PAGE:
Michael McFadyen's Scuba Diving - Heading for Cape Horn
It sounded like an express train - roaring as it came. I couldn't warn anybody, couldn't do anything. I just wrapped my arms and legs around the wheel and hung on and the wave broke over me. The force of it avalanched the boat on her beam ends down the face of the wave. We must have fallen 50 or 60 feet I suppose. An incredible amount of water poured over me. I was under water I would think more than six feet.
So reads one of the fascinating stories in a new book. Sydney and Australian dive identity, Peter Fields, is no stranger to keen readers of Australian dive publications. As well as having many articles published over the years in dive publications, Peter has already had at least one book published. This was a co-production with John Riley on their discovery of the wreck of the SS Myola, the most recent shipwreck found in Sydney waters.
Peter had the misfortune of being born in New Zealand (something we never let him forget) and as such, all his early and not so early years were spent in the land of the long white cloud. In 1977 he was a part owner of a properous commercial diving company but he harboured an ambition. This ambition was to sail to the southern-most tip of South America and once there, scuba dive Cape Horn. After selling his share of the business, he set about with two friends, Ron and Bruce, in preparing for a trip across the Pacific. The vessel they planned to use for the voyage was a 47 foot sloop owned by Ron but they all contributed to the setting up of the boat. Peter has now written a book about their experiences on the voyage, Heading for Cape Horn - Sailing - Diving - Discovery.
In late December 1977, the trio set out from Auckland. Of course, this was well before things like GPS and satellite phones were something we all take for granted when out in our boats. The navigating was to be by sextant and dead reckoning, a skill that is now being lost as most switch to using multiple GPS units. While Ron offered to let Peter take responsibility for navigation before the voyage started, he declined as he thought the skipper should navigate and he was not confident that his own navigation skills were up to it. Unfortunately, as it turned out, the owner and skipper of the vessel was not very good at understanding the skill of navigating by sextant. He failed to come to grips with the fact that there are multiple time zones across the World and as you move from one to another, the relative time to Greenwich Mean Time (GMT - now called UTC) also changes. The problem was that when he tested this all out in NZ it worked, mainly because NZ is 12 hours different to GMT and he was using NZ time instead of GMT. This, of course, affected the use of the tables used to calculate their location. Even after the skipper recognised he had a problem, he would not accept Peter's advice on what he was doing wrong. This problem was to be the cause of much frustration for Peter and to cause numerous frictions between the skipper and the crew members, not to be resolved till very late on the trip.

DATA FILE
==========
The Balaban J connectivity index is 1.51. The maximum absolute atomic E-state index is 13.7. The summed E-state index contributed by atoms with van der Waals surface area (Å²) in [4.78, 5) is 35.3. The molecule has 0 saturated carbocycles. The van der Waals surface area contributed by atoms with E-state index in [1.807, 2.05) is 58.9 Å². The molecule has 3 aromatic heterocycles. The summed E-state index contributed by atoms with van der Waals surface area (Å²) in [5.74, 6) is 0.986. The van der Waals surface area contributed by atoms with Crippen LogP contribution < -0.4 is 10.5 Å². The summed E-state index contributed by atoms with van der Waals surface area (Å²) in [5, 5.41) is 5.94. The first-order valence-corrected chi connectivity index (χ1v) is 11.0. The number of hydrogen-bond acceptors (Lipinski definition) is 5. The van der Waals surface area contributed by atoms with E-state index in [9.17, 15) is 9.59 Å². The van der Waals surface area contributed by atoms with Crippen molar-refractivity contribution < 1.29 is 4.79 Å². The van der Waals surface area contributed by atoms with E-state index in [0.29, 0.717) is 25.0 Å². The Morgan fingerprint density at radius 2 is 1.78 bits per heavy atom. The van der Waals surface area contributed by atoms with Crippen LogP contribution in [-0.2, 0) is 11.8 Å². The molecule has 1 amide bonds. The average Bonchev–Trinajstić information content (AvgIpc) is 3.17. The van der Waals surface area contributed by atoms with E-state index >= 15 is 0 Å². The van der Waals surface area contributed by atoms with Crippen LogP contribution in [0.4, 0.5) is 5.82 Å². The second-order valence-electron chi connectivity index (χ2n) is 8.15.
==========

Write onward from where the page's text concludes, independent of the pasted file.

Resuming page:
The plan was to sail from Auckland to the far southern coast of South America and then down the coast, partly within the protected waters of the system of "canals" and arrive at Cape Horn. As can be imagined, the weather across the Pacific ranged from one extreme to the other. Days of becalment interspersed with days of terror as huge seas pounded the small yacht. Equipment failures were common, with many dangerous feats of heroism carried out to make running repairs in the very rough seas.
This book not only presents Peter's memories of the trip written from the present, it has direct quotes of Peter's thoughts tape recorded while he was on the boat. Some of these were recorded in the quiet of the night while he was the sole person on watch and yet others were recorded immediately after periods of extreme terror. They present a fascinating memoir of the trip, recorded in detail at the time of the event.
The experiences of the trio as they explore the shoreline of Cape Horn and, eventually, arrive at the Cape is something that will amaze readers. I wounder how much of this area has changed over the 25 years since that trip? Does Peter achieve his ambition of diving at the Cape? Yes, but to find out what it was like you will need to get a copy of the book
Heading for Cape Horn is 186 pages with four pages of colour maps and photographs. I can recommend this book for all people interested in adventure.
The book may still be available from Peter. Contact me for his details.
Reviewed by Michael McFadyen. Michael regularly dives with Peter and was responsible for an early edit of the book.